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McKeever v. Barr

United States Court of Appeals, District of Columbia Circuit

April 5, 2019

Stuart A. McKeever, Appellant
William P. Barr, Attorney General, Appellee

          Argued September 21, 2018

          Appeal from the United States District Court for the District of Columbia (No. 1:13-mc-00054)

          Graham E. Phillips, appointed by the court, argued the cause for appellant as amicus curiae in support of appellant. With him on the briefs were Roman Martinez and Nathanael D.S.R. Porembka, appointed by the court.

          Stuart A. McKeever, pro se, was on the brief for appellant.

          Amir C. Tayrani was on the brief for amicus curiae Legal Scholars in support of appellant.

          Brad Hinshelwood, Attorney, U.S. Department of Justice, argued the cause for appellee. With him on the brief was Jessie K. Liu, U.S. Attorney, and Michael S. Raab and Mark R. Freeman, Attorneys. Elizabeth J. Shapiro, Attorney, entered an appearance.

          Before: Srinivasan and Katsas, Circuit Judges, and Ginsburg, Senior Circuit Judge.


          Ginsburg. Senior Circuit Judge

         Historian Stuart A. McKeever appeals an order of the district court denying his petition to release grand jury records from the 1957 indictment of a former agent of the Federal Bureau of Investigation, which McKeever sought in the course of his research for a book he is writing. The district court, lacking positive authority, asserted it has inherent authority to disclose historically significant grand jury matters but denied McKeever's request as overbroad. On appeal, the Government argues the district court does not have the inherent authority it claims but rather is limited to the exceptions to grand jury secrecy listed in Federal Rule of Criminal Procedure 6(e).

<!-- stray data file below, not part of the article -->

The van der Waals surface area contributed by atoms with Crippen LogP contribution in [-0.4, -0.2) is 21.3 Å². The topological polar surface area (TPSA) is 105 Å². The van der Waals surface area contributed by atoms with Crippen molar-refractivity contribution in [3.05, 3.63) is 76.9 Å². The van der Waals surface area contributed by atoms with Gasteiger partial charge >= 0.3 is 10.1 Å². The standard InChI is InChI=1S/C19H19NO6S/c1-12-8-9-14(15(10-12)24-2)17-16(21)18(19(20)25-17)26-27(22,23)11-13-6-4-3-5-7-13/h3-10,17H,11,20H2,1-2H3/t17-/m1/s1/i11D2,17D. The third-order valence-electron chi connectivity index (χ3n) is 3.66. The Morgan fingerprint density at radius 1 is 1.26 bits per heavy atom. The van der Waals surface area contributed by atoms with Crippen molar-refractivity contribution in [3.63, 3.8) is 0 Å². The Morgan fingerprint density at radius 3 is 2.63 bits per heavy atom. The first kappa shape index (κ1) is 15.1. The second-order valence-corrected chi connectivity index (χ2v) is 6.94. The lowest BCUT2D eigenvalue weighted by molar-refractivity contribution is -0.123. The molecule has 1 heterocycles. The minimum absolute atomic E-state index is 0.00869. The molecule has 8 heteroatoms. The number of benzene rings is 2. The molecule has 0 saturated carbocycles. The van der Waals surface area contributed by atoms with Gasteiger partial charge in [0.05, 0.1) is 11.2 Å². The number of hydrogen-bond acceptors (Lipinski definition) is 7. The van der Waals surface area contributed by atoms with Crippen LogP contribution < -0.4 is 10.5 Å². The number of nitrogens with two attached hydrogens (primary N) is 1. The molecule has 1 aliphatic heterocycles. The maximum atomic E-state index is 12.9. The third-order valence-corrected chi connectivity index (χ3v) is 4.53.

We agree with the Government. Accordingly, we affirm the order of the district court denying McKeever's petition for the release of grand jury matters.

         I. Background

         In 1956 Columbia University Professor Jesús de Galíndez Suárez disappeared from New York City. News media at the time believed Galíndez, a critic of the regime of Dominican Republic dictator Rafael Trujillo, was kidnapped and flown to the Dominican Republic and there murdered by Trujillo's agents. Witness Tells of Galindez Pilot's Death, N.Y. Times (Apr. 6, 1964); Dwight D. Eisenhower, The President's News Conference of April 25, 1956, in Public Papers of the Presidents of the United States 440-41 (1956). To this day, the details of Galíndez's disappearance remain a mystery.

         Stuart McKeever has been researching and writing about the disappearance of Professor Galíndez since 1980. In 2013 McKeever petitioned the district court for the "release of grand jury records in the Frank case," referring to the 1957 investigation and indictment of John Joseph Frank, a former FBI agent and CIA lawyer who later worked for Trujillo, and who McKeever believed was behind Galíndez's disappearance. The grand jury indicted Frank for charges related to his failure to register as a foreign agent pursuant to the Foreign Agents Registration Act of 1938 but never indicted him for any involvement in Galíndez's murder. See Frank v. United States, 262 F.2d 695, 696 (D.C. Cir. 1958).

         The district court asserted it has "inherent supervisory authority" to disclose grand jury matters that are historically significant, but nevertheless denied McKeever's request after applying the multifactor test set out In re Craig, 131 F.3d 99, 106 (2d Cir. 1997). Although several of the nine non-exhaustive factors favored disclosure, the district court read McKeever's petition as seeking release of all the grand jury "testimony and records in the Frank case," which it held was overbroad. McKeever duly appealed.[1]